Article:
How Judges Prove Their Toughness

April 04, 1995|By STAN LICHTENSTEIN

BETHESDA — Bethesda. -- I haven't kept up with the technology so I don't know whether Alabama beheads, hangs, electrocutes or lethally injects its condemned prisoners.

Thanks to Supreme Court Justice John Paul Stevens, however, I'm now more familiar with capital punishment as a political technique. Dissenting in solitary splendor from the recent Harris v. Alabama opinion of Justice Sandra Day O'Connor and seven other justices, Mr. Stevens cites cogent details of the state's judicially-driven dance of death.

The system, as I see it, is comparable to the political strategy adopted by George Wallace some 40 years ago after he lost an early bid for the Alabama governorship. At the time, Mr. Wallace was something of a ''liberal,'' painted as soft on blacks by his detractors. His victorious opponent, he said later, had ''out-segged'' him. Mr. Wallace, a rising political star, made sure it did not happen again, and enjoyed a long reign as a governor devoted to ''Segregation Forever.''

Today, white supremacy is more or less passe, but ''Tough on Crime,'' backed by the death penalty, is sweeping the country, with Alabama at the front of the charge.

What an irony! Justice Stevens, the Supreme Court's senior ''liberal,'' urges judicial restraint, while the Justice O'Connor, supinely backed by ''conservative,'' and ''moderate'' justices, persuasion, comes down on the side of Alabama's activist, politically ambitious judges.

Here's the situation: Alabama judges must go regularly before the voters -- every six years. An impressive record of capital-punishment frequency is a political plus. The trial judge in the Harris case surely had this in mind when he overrode a jury that had voted 7 to 5 to sentence a defendant to life-without-parole.

Judicial overrides of juries balking at the death penalty are now routine in Alabama. Justice Stevens reports that Alabama judges ''have vetoed only five jury recommendations of death, but they have condemned 47 defendants whom juries would have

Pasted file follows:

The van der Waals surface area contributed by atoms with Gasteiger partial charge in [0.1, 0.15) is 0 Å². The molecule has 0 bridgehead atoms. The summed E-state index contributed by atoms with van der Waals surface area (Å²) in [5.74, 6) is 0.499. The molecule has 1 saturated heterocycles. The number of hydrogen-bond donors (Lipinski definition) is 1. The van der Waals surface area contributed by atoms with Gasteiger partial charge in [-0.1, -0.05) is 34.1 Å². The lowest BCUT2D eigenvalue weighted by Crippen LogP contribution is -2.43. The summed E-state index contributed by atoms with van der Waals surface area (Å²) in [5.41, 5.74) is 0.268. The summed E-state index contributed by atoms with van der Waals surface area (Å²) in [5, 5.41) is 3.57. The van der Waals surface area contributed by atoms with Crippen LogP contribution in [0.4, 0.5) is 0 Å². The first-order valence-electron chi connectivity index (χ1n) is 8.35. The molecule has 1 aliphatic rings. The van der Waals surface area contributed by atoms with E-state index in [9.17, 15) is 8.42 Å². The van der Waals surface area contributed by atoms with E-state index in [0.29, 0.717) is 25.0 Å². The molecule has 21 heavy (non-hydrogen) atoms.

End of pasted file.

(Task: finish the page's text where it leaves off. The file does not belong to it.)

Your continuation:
spared.''

Twenty-nine of 37 states with capital punishment leave sentencing exclusively to the jurors. ''The fact that Alabama trial judges have overridden more than nine juries' life recommendations for every vetoed death recommendation,'' Justice Stevens writes, bespeaks a ''political climate in which judges who covet higher office -- or who merely wish to remain judges -- must constantly profess their fealty to the death penalty.''

Our jury system, Mr. Stevens reminds us, was an important development rising out of the American Revolution, demanded by citizens who remembered the horrors of monarchical justice in the mother country. Of today's judges in Alabama he observes: ''The danger that they will bend to political pressures when pronouncing sentences in highly publicized cases is the same danger confronted by judges beholden to King George III.''

Jurors come from the populace at large, but they have their own perspectives as they grapple with issues, evidence and circumstances, and as they view defendants and prosecutors in the flesh. ''Voting for a political candidate who vows to be 'tough on crime' differs vastly from voting at the conclusion of an actual trial to condemn a specific individual to death,'' writes Justice Stevens.

''Jurors' responsibilities terminate when the case ends; they answer only to their own conscience. . . . More important, they focus their attention on . . . the fate of one fellow citizen, rather than on a generalized remedy for a global category of faceless violent criminals who, in the abstract, may appear unworthy of life. . . .''

Murderers and their accomplices are seldom lovable. The defendant Louise Harris, married, church-going mother of seven, had taken a lover and with him worked out a plot that ended in her husband's death at the hands of a shotgun-wielding hit man. Harris and her lover were expecting to share some $200,000, representing the husband's death benefits.

Before trial, the lover turned state's evidence, plea bargained and was sentenced to life without parole. The trigger man, for whom the jury also favored life without parole, was, like Harris, sentenced to death. Another accomplice, the hit man's partner in the crime, got life without parole. That's an ugly set of facts, but fairly typical of murders perpetrated by amateurs or professionals.

Exercising ''judicial restraint'' according to her lights, Justice O'Connor in the Supreme Court's majority opinion brushed aside Justice Stevens' depiction of Alabama's politicized sentencing system and argued that the statistics, whatever their significance. ''say little about whether the scheme is constitutional.''

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